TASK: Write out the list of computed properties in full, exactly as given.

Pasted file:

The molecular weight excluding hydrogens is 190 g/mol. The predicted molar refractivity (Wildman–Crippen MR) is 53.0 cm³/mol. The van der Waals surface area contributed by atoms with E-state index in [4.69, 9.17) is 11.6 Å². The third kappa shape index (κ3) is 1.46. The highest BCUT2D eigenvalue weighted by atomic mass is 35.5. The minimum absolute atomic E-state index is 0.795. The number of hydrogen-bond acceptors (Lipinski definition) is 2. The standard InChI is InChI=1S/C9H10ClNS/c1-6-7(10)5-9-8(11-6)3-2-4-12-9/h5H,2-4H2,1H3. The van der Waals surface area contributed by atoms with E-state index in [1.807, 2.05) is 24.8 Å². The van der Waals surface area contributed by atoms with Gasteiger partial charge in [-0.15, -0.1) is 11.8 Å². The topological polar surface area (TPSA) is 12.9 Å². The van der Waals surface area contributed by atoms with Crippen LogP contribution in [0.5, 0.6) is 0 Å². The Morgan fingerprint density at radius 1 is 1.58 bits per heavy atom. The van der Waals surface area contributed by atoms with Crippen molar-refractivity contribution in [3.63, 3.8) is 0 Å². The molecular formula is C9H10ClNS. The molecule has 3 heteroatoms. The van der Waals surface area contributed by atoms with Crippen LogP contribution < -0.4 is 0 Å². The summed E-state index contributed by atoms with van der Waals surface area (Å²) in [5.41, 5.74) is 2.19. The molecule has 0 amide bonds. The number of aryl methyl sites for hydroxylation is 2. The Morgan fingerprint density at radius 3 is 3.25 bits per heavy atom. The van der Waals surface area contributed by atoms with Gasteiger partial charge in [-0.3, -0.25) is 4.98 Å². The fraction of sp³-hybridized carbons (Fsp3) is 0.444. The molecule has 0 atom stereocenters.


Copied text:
The molecular weight excluding hydrogens is 190 g/mol. The predicted molar refractivity (Wildman–Crippen MR) is 53.0 cm³/mol. The van der Waals surface area contributed by atoms with E-state index in [4.69, 9.17) is 11.6 Å². The third kappa shape index (κ3) is 1.46. The highest BCUT2D eigenvalue weighted by atomic mass is 35.5. The minimum absolute atomic E-state index is 0.795. The number of hydrogen-bond acceptors (Lipinski definition) is 2. The standard InChI is InChI=1S/C9H10ClNS/c1-6-7(10)5-9-8(11-6)3-2-4-12-9/h5H,2-4H2,1H3. The van der Waals surface area contributed by atoms with E-state index in [1.807, 2.05) is 24.8 Å². The van der Waals surface area contributed by atoms with Gasteiger partial charge in [-0.15, -0.1) is 11.8 Å². The topological polar surface area (TPSA) is 12.9 Å². The van der Waals surface area contributed by atoms with Crippen LogP contribution in [0.5, 0.6) is 0 Å². The Morgan fingerprint density at radius 1 is 1.58 bits per heavy atom. The van der Waals surface area contributed by atoms with Crippen molar-refractivity contribution in [3.63, 3.8) is 0 Å². The molecular formula is C9H10ClNS. The molecule has 3 heteroatoms. The van der Waals surface area contributed by atoms with Crippen LogP contribution < -0.4 is 0 Å². The summed E-state index contributed by atoms with van der Waals surface area (Å²) in [5.41, 5.74) is 2.19. The molecule has 0 amide bonds. The number of aryl methyl sites for hydroxylation is 2. The Morgan fingerprint density at radius 3 is 3.25 bits per heavy atom. The van der Waals surface area contributed by atoms with Gasteiger partial charge in [-0.3, -0.25) is 4.98 Å². The fraction of sp³-hybridized carbons (Fsp3) is 0.444. The molecule has 0 atom stereocenters.